Until a catastrophic war with the denizens of the Underworld destroyed the sect to which they belonged, the Nagaraja congregated in the lands of the dead. Since being driven forcibly from that realm, however, the few remaining Nagaraja have made their own fates, leaving their minimal organization behind. A group of them fled to Korea and was granted protection by the Green Court, provided that they would never sire. Still, a few dozen Nagaraja persist, gathering the unholy secrets of death sorcery and creeping among the periphery of vampire society.
Nagaraja usually have solitary or selfish concepts and Natures, though their Demeanors may be practically anything. Mental Attributes are usually primary, as are Knowledges. The most common Backgrounds for Nagaraja are Contacts, Resources and Retainers, though a few twisted Mentors sometimes Embrace childer.
They are masters of Necromancy — an art inherited from the Chakravanti and augmented by the mummy Inauhaten. The Nagaraja engage in many strange and terrible Thaumaturgical and Necromantic experiments. The old Idran renamed themselves Nagaraja—the Serpent Princes—in anticipation of the ultimate enlightenment they would find once they had left life and death behind.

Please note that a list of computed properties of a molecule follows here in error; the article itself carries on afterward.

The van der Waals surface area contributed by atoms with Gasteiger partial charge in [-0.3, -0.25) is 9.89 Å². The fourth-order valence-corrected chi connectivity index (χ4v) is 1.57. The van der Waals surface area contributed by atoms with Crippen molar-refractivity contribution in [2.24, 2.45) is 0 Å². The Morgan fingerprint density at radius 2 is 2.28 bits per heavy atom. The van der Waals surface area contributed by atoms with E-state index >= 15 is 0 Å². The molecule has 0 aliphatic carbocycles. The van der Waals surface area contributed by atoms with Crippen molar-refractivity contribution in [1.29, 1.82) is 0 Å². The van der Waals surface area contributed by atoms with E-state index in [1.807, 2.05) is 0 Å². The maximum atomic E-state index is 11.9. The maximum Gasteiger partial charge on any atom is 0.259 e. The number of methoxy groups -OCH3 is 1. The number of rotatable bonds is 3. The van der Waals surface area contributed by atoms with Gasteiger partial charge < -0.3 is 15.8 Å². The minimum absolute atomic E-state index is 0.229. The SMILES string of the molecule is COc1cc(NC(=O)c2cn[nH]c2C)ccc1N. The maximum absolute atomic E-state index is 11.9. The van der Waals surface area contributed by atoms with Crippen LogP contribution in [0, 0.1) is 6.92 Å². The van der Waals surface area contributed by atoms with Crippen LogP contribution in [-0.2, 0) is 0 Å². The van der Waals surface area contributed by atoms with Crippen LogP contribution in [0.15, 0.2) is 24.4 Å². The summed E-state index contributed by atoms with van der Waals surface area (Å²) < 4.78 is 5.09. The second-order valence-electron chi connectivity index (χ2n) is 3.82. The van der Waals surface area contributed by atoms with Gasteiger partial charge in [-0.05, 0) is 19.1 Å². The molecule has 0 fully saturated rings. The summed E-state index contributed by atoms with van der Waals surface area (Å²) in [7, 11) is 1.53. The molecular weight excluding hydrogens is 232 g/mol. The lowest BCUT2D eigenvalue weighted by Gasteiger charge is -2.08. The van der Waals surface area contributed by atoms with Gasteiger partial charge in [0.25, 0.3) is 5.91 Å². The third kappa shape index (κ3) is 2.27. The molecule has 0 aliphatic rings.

Most of the mortals who are chosen already have an intense interest in the study of death, but not in causing death for themselves or others. Indeed, they often choose doctors, priests, cultists, philosophers, antiquarians, and some exorcists or ghost-hunters. The chosen are often middle-aged, though some prefer Embracing even older mortals.
Most Nagaraja are well-educated, and many have some medical knowledge (either from their mortal lives or acquired post-Embrace). The bloodline’s small numbers make further assertions difficult to support. Some Nagaraja were priests or cultists before the Embrace, some antiquarians, and some exorcists or ghost-hunters.
They must eat raw human flesh as well as drink blood. The corpses must be fresh, and the Nagaraja often knows rituals that preserve corpses for weeks or longer. For each night they do not partake of fresh, raw, human flesh (be it from living or dead source), they lose one die from rolls involving their Physical Attributes. Consuming one Blood Point worth of flesh restores one die to the pool. An average human body has 10 Blood Points worth of flesh, and each point taken from a living victim inflicts one wound level.
The flesh the Nagaraja consume must be relatively fresh, though not necessarily alive. Indeed, some Nagaraja keep stores of ritually preserved corpses in their havens. This weakness does not allow them to eat regular food or consume other liquids.